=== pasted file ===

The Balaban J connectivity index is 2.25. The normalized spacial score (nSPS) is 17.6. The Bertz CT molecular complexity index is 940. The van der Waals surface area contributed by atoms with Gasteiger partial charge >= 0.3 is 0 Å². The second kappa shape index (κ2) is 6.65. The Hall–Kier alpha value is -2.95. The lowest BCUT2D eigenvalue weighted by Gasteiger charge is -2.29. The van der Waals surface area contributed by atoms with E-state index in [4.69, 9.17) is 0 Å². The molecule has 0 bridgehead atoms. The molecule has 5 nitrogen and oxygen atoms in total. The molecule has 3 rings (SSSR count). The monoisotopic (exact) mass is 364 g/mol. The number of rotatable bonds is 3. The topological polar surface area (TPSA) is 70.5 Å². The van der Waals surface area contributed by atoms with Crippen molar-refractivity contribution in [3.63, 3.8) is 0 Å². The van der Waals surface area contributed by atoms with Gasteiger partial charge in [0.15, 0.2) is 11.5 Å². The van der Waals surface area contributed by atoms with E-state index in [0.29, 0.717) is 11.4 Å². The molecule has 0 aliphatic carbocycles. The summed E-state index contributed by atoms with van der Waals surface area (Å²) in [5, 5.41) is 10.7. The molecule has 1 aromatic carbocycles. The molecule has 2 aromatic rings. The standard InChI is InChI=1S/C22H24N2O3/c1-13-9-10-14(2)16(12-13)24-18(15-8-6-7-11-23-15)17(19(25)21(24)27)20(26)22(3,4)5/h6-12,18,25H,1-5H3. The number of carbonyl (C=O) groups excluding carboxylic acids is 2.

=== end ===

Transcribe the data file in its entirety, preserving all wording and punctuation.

The Balaban J connectivity index is 2.25. The normalized spacial score (nSPS) is 17.6. The Bertz CT molecular complexity index is 940. The van der Waals surface area contributed by atoms with Gasteiger partial charge >= 0.3 is 0 Å². The second kappa shape index (κ2) is 6.65. The Hall–Kier alpha value is -2.95. The lowest BCUT2D eigenvalue weighted by Gasteiger charge is -2.29. The van der Waals surface area contributed by atoms with E-state index in [4.69, 9.17) is 0 Å². The molecule has 0 bridgehead atoms. The molecule has 5 nitrogen and oxygen atoms in total. The molecule has 3 rings (SSSR count). The monoisotopic (exact) mass is 364 g/mol. The number of rotatable bonds is 3. The topological polar surface area (TPSA) is 70.5 Å². The van der Waals surface area contributed by atoms with Crippen molar-refractivity contribution in [3.63, 3.8) is 0 Å². The van der Waals surface area contributed by atoms with Gasteiger partial charge in [0.15, 0.2) is 11.5 Å². The van der Waals surface area contributed by atoms with E-state index in [0.29, 0.717) is 11.4 Å². The molecule has 0 aliphatic carbocycles. The summed E-state index contributed by atoms with van der Waals surface area (Å²) in [5, 5.41) is 10.7. The molecule has 1 aromatic carbocycles. The molecule has 2 aromatic rings. The standard InChI is InChI=1S/C22H24N2O3/c1-13-9-10-14(2)16(12-13)24-18(15-8-6-7-11-23-15)17(19(25)21(24)27)20(26)22(3,4)5/h6-12,18,25H,1-5H3. The number of carbonyl (C=O) groups excluding carboxylic acids is 2.